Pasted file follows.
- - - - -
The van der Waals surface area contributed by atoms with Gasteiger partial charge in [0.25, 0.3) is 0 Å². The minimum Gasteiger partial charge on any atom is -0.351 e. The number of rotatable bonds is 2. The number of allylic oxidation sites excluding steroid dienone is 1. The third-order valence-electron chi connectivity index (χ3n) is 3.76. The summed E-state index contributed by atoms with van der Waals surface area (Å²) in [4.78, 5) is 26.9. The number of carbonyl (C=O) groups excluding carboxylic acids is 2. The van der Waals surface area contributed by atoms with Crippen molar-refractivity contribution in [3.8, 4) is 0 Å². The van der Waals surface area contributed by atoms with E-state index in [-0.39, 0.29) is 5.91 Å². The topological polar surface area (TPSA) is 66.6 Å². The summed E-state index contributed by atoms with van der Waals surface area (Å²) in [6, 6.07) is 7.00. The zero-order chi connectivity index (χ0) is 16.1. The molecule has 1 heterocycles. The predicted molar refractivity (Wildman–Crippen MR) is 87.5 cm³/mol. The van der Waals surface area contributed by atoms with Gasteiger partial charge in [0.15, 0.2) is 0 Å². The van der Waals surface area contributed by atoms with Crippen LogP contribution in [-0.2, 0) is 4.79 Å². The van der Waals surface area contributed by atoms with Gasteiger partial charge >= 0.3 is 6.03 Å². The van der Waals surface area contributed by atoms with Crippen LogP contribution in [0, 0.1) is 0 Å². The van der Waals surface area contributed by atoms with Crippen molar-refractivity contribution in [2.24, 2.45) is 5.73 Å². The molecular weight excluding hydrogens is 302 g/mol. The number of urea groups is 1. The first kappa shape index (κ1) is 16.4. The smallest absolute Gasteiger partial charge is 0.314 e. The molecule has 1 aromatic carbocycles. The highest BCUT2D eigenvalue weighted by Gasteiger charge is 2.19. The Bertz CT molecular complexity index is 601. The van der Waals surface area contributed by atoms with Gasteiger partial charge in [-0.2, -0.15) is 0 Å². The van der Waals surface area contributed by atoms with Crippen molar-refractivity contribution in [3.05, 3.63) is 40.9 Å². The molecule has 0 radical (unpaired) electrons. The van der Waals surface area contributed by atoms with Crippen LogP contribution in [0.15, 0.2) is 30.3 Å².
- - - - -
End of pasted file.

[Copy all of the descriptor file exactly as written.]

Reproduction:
The van der Waals surface area contributed by atoms with Gasteiger partial charge in [0.25, 0.3) is 0 Å². The minimum Gasteiger partial charge on any atom is -0.351 e. The number of rotatable bonds is 2. The number of allylic oxidation sites excluding steroid dienone is 1. The third-order valence-electron chi connectivity index (χ3n) is 3.76. The summed E-state index contributed by atoms with van der Waals surface area (Å²) in [4.78, 5) is 26.9. The number of carbonyl (C=O) groups excluding carboxylic acids is 2. The van der Waals surface area contributed by atoms with Crippen molar-refractivity contribution in [3.8, 4) is 0 Å². The van der Waals surface area contributed by atoms with E-state index in [-0.39, 0.29) is 5.91 Å². The topological polar surface area (TPSA) is 66.6 Å². The summed E-state index contributed by atoms with van der Waals surface area (Å²) in [6, 6.07) is 7.00. The zero-order chi connectivity index (χ0) is 16.1. The molecule has 1 heterocycles. The predicted molar refractivity (Wildman–Crippen MR) is 87.5 cm³/mol. The van der Waals surface area contributed by atoms with Gasteiger partial charge in [0.15, 0.2) is 0 Å². The van der Waals surface area contributed by atoms with Crippen LogP contribution in [-0.2, 0) is 4.79 Å². The van der Waals surface area contributed by atoms with Gasteiger partial charge >= 0.3 is 6.03 Å². The van der Waals surface area contributed by atoms with Crippen LogP contribution in [0, 0.1) is 0 Å². The van der Waals surface area contributed by atoms with Crippen molar-refractivity contribution in [2.24, 2.45) is 5.73 Å². The molecular weight excluding hydrogens is 302 g/mol. The number of urea groups is 1. The first kappa shape index (κ1) is 16.4. The smallest absolute Gasteiger partial charge is 0.314 e. The molecule has 1 aromatic carbocycles. The highest BCUT2D eigenvalue weighted by Gasteiger charge is 2.19. The Bertz CT molecular complexity index is 601. The van der Waals surface area contributed by atoms with Gasteiger partial charge in [-0.2, -0.15) is 0 Å². The van der Waals surface area contributed by atoms with Crippen molar-refractivity contribution in [3.05, 3.63) is 40.9 Å². The molecule has 0 radical (unpaired) electrons. The van der Waals surface area contributed by atoms with Crippen LogP contribution in [0.15, 0.2) is 30.3 Å².